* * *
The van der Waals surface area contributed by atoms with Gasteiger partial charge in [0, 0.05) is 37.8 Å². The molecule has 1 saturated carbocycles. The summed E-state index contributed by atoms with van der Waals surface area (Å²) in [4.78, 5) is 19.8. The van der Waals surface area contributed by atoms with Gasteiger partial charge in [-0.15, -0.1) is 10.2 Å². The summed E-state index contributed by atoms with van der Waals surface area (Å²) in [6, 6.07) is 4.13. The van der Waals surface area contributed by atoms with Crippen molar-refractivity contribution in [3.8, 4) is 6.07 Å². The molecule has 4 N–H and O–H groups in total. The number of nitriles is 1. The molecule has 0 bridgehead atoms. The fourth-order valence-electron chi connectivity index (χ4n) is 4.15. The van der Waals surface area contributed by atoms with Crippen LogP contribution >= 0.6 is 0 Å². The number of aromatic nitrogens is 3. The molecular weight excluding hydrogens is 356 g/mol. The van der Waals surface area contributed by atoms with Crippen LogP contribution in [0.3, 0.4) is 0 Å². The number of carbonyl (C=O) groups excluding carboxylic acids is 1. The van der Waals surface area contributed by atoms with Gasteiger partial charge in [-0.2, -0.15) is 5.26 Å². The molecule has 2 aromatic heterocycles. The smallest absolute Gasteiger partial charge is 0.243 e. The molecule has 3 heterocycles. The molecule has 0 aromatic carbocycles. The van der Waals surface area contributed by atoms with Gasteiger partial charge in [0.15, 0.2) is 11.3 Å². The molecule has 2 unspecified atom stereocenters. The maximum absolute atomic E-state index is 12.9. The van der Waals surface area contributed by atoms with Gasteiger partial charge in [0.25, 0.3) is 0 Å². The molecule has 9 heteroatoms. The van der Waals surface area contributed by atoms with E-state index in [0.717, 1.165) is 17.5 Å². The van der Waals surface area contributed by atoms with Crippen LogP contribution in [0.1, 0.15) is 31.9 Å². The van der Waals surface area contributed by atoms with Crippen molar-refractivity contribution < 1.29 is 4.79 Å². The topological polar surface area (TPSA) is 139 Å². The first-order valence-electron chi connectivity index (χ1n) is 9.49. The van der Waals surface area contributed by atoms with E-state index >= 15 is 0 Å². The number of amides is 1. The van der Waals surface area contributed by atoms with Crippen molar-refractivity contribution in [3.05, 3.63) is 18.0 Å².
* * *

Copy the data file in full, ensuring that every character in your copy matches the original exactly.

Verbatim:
The van der Waals surface area contributed by atoms with Gasteiger partial charge in [0, 0.05) is 37.8 Å². The molecule has 1 saturated carbocycles. The summed E-state index contributed by atoms with van der Waals surface area (Å²) in [4.78, 5) is 19.8. The van der Waals surface area contributed by atoms with Gasteiger partial charge in [-0.15, -0.1) is 10.2 Å². The summed E-state index contributed by atoms with van der Waals surface area (Å²) in [6, 6.07) is 4.13. The van der Waals surface area contributed by atoms with Crippen molar-refractivity contribution in [3.8, 4) is 6.07 Å². The molecule has 4 N–H and O–H groups in total. The number of nitriles is 1. The molecule has 0 bridgehead atoms. The fourth-order valence-electron chi connectivity index (χ4n) is 4.15. The van der Waals surface area contributed by atoms with Crippen LogP contribution >= 0.6 is 0 Å². The number of aromatic nitrogens is 3. The molecular weight excluding hydrogens is 356 g/mol. The van der Waals surface area contributed by atoms with Crippen LogP contribution in [0.3, 0.4) is 0 Å². The number of carbonyl (C=O) groups excluding carboxylic acids is 1. The van der Waals surface area contributed by atoms with Gasteiger partial charge in [-0.2, -0.15) is 5.26 Å². The molecule has 2 aromatic heterocycles. The smallest absolute Gasteiger partial charge is 0.243 e. The molecule has 3 heterocycles. The molecule has 0 aromatic carbocycles. The van der Waals surface area contributed by atoms with Gasteiger partial charge in [0.15, 0.2) is 11.3 Å². The molecule has 2 unspecified atom stereocenters. The maximum absolute atomic E-state index is 12.9. The van der Waals surface area contributed by atoms with Gasteiger partial charge in [0.25, 0.3) is 0 Å². The molecule has 9 heteroatoms. The van der Waals surface area contributed by atoms with E-state index in [0.717, 1.165) is 17.5 Å². The van der Waals surface area contributed by atoms with Crippen LogP contribution in [0.1, 0.15) is 31.9 Å². The van der Waals surface area contributed by atoms with Crippen molar-refractivity contribution < 1.29 is 4.79 Å². The topological polar surface area (TPSA) is 139 Å². The first-order valence-electron chi connectivity index (χ1n) is 9.49. The van der Waals surface area contributed by atoms with E-state index >= 15 is 0 Å². The number of amides is 1. The van der Waals surface area contributed by atoms with Crippen molar-refractivity contribution in [3.05, 3.63) is 18.0 Å².